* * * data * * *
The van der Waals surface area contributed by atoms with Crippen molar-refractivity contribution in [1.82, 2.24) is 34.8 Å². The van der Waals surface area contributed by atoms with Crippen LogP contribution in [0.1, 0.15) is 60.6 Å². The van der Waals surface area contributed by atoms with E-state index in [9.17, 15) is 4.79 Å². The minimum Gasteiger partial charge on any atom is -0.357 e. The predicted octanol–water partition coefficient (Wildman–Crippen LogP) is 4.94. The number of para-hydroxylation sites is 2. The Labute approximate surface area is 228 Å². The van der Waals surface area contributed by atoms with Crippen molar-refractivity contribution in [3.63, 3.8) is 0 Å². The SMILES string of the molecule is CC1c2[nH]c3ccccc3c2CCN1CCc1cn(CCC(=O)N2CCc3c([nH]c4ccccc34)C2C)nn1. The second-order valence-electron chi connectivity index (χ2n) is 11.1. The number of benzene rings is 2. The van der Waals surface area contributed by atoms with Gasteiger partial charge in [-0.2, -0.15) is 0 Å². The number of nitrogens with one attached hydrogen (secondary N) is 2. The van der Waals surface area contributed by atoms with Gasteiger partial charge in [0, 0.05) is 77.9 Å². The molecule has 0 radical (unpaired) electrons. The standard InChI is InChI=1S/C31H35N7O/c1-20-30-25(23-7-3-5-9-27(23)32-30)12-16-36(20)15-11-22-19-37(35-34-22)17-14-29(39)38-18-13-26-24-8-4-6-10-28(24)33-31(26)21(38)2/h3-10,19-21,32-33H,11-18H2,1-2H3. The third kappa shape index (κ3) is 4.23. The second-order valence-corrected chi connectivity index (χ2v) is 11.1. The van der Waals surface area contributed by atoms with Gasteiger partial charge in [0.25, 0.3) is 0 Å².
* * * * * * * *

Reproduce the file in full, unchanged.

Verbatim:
The van der Waals surface area contributed by atoms with Crippen molar-refractivity contribution in [1.82, 2.24) is 34.8 Å². The van der Waals surface area contributed by atoms with Crippen LogP contribution in [0.1, 0.15) is 60.6 Å². The van der Waals surface area contributed by atoms with E-state index in [9.17, 15) is 4.79 Å². The minimum Gasteiger partial charge on any atom is -0.357 e. The predicted octanol–water partition coefficient (Wildman–Crippen LogP) is 4.94. The number of para-hydroxylation sites is 2. The Labute approximate surface area is 228 Å². The van der Waals surface area contributed by atoms with Crippen molar-refractivity contribution in [3.63, 3.8) is 0 Å². The SMILES string of the molecule is CC1c2[nH]c3ccccc3c2CCN1CCc1cn(CCC(=O)N2CCc3c([nH]c4ccccc34)C2C)nn1. The second-order valence-electron chi connectivity index (χ2n) is 11.1. The number of benzene rings is 2. The van der Waals surface area contributed by atoms with Gasteiger partial charge in [-0.2, -0.15) is 0 Å². The number of nitrogens with one attached hydrogen (secondary N) is 2. The van der Waals surface area contributed by atoms with Gasteiger partial charge in [0, 0.05) is 77.9 Å². The molecule has 0 radical (unpaired) electrons. The standard InChI is InChI=1S/C31H35N7O/c1-20-30-25(23-7-3-5-9-27(23)32-30)12-16-36(20)15-11-22-19-37(35-34-22)17-14-29(39)38-18-13-26-24-8-4-6-10-28(24)33-31(26)21(38)2/h3-10,19-21,32-33H,11-18H2,1-2H3. The third kappa shape index (κ3) is 4.23. The second-order valence-corrected chi connectivity index (χ2v) is 11.1. The van der Waals surface area contributed by atoms with Gasteiger partial charge in [0.25, 0.3) is 0 Å².